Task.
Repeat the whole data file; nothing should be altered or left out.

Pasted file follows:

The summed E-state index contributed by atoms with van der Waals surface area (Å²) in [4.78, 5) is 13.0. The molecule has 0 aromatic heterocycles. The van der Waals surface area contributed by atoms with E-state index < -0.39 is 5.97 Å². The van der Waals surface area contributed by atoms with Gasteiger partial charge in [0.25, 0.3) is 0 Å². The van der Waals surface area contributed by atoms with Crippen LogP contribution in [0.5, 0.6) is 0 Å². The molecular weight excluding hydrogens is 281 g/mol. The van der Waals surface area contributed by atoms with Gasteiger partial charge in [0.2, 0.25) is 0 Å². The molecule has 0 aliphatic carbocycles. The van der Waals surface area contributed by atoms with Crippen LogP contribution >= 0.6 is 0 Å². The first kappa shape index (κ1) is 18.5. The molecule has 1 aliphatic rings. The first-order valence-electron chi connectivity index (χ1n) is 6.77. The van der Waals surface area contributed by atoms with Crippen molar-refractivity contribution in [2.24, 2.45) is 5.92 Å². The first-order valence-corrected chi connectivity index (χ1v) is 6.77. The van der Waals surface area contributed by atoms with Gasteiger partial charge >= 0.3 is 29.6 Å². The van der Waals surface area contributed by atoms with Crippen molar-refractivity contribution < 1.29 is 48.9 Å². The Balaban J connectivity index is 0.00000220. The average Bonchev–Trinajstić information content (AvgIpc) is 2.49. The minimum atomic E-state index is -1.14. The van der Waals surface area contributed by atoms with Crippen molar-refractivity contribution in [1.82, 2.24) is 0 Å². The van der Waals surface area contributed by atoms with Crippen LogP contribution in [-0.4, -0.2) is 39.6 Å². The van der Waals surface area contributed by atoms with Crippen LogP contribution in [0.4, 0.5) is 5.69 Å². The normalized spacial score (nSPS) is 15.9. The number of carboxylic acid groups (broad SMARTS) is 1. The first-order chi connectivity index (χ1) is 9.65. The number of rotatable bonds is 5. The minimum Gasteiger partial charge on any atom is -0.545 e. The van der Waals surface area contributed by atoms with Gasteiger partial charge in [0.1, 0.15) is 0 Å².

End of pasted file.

The summed E-state index contributed by atoms with van der Waals surface area (Å²) in [4.78, 5) is 13.0. The molecule has 0 aromatic heterocycles. The van der Waals surface area contributed by atoms with E-state index < -0.39 is 5.97 Å². The van der Waals surface area contributed by atoms with Gasteiger partial charge in [0.25, 0.3) is 0 Å². The van der Waals surface area contributed by atoms with Crippen LogP contribution in [0.5, 0.6) is 0 Å². The molecular weight excluding hydrogens is 281 g/mol. The van der Waals surface area contributed by atoms with Gasteiger partial charge in [0.2, 0.25) is 0 Å². The molecule has 0 aliphatic carbocycles. The van der Waals surface area contributed by atoms with Crippen LogP contribution >= 0.6 is 0 Å². The first kappa shape index (κ1) is 18.5. The molecule has 1 aliphatic rings. The first-order valence-electron chi connectivity index (χ1n) is 6.77. The van der Waals surface area contributed by atoms with Crippen molar-refractivity contribution in [2.24, 2.45) is 5.92 Å². The first-order valence-corrected chi connectivity index (χ1v) is 6.77. The van der Waals surface area contributed by atoms with Gasteiger partial charge >= 0.3 is 29.6 Å². The van der Waals surface area contributed by atoms with Crippen molar-refractivity contribution < 1.29 is 48.9 Å². The Balaban J connectivity index is 0.00000220. The average Bonchev–Trinajstić information content (AvgIpc) is 2.49. The minimum atomic E-state index is -1.14. The van der Waals surface area contributed by atoms with Crippen molar-refractivity contribution in [1.82, 2.24) is 0 Å². The van der Waals surface area contributed by atoms with Crippen LogP contribution in [-0.4, -0.2) is 39.6 Å². The van der Waals surface area contributed by atoms with Crippen LogP contribution in [0.4, 0.5) is 5.69 Å². The normalized spacial score (nSPS) is 15.9. The number of carboxylic acid groups (broad SMARTS) is 1. The first-order chi connectivity index (χ1) is 9.65. The number of rotatable bonds is 5. The minimum Gasteiger partial charge on any atom is -0.545 e. The van der Waals surface area contributed by atoms with Gasteiger partial charge in [0.1, 0.15) is 0 Å².